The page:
Evaluation of the impact of CYP1A2 induction by charbroiled meal on metabolic phenotype.
Anumu George J., Adehin A., Bolaji OO.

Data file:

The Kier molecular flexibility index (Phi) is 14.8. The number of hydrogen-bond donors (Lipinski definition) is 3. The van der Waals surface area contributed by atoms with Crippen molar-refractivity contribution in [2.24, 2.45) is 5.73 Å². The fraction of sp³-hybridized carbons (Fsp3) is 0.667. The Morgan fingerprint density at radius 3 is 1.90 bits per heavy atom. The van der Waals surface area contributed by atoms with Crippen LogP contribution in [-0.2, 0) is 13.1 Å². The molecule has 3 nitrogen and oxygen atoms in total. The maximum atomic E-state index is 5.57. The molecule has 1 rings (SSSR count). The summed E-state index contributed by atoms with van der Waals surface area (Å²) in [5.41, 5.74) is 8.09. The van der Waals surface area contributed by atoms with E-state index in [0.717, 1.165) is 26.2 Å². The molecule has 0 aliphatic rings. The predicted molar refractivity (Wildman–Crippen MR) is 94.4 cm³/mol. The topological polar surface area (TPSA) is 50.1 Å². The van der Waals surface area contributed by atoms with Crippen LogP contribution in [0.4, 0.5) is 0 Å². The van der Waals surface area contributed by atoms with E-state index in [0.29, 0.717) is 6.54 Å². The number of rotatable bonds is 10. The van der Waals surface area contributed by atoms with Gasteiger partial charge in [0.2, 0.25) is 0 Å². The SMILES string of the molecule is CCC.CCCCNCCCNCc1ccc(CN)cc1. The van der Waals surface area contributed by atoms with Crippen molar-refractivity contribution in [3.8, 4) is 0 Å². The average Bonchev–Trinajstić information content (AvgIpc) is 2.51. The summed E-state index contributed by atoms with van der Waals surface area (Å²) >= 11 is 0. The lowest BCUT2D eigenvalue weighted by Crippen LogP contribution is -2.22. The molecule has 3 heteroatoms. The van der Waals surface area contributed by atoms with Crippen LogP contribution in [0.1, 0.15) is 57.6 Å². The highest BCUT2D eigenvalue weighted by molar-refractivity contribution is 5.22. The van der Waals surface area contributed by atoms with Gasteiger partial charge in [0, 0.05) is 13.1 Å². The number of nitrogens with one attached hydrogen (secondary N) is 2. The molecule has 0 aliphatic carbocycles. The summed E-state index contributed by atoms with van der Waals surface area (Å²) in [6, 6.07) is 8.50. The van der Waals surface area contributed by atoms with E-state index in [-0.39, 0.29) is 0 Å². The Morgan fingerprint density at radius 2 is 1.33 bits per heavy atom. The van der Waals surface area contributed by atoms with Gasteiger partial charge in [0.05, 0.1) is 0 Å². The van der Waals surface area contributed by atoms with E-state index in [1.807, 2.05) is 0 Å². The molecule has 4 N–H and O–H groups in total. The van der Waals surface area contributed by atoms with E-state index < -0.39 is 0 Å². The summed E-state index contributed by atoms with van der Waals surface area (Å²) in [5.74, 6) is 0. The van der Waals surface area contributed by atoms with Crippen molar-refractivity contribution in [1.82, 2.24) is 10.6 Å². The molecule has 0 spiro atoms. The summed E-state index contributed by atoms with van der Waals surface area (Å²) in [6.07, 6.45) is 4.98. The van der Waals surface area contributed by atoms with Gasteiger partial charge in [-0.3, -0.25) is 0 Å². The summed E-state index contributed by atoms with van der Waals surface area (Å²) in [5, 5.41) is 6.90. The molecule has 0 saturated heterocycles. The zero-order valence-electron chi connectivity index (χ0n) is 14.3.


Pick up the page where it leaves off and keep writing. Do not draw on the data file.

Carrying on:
Background & aimsThe process of grilling food items often generates polycyclic aromatic hydrocarbons which are established inducers of CYP1A2, a human drug metabolising enzyme, known to activate some procarcinogens. The impact of such induction on CYP1A2 metabolic phenotype has been the subject of some discordant findings. This study, while considering some limitations in previous study designs, evaluated the effect of CYP1A2 induction by the consumption of charbroiled meal on its metabolic phenotype.MethodsCaffeine was administered to 17 healthy subjects before, and after, four consecutive days of charbroiled beef ingestion. Blood and spot urine samples were subsequently collected at the 4th and 6th hour post caffeine-administration, respectively, for the assessment of CYP1A2 activity. An additional caffeine administration and sample collection was repeated 48 h after the cessation of charbroiled-beef intake. CYP1A2 activity, derived as the log-transformed molar ratios of caffeine and its metabolites, was statistically analysed for changes in metabolic phenotype.ResultsUrinary and plasma metrics of CYP1A2 activity had mean reference values of 1.53 and 0.38, respectively, in the study subjects. CYP1A2 metabolic phenotype before and after the ingestion of charbroiled meal was not significantly different. However, urinary and plasma metrics of CYP1A2 activity decreased by about 19% (1.53 vs 1.24) and 65% (0.38 vs 0.14), respectively, 48 h after the cessation of charbroiled meal ingestion.ConclusionsThe induction of CYP1A2 by the consumption of charbroiled meals may not portend increased rate of CYP1A2-activation of procarcinogens in humans. However, a potentially significant CYP1A2 inhibition which might result in increased-exposure for drugs predominantly metabolised by this enzyme is likely.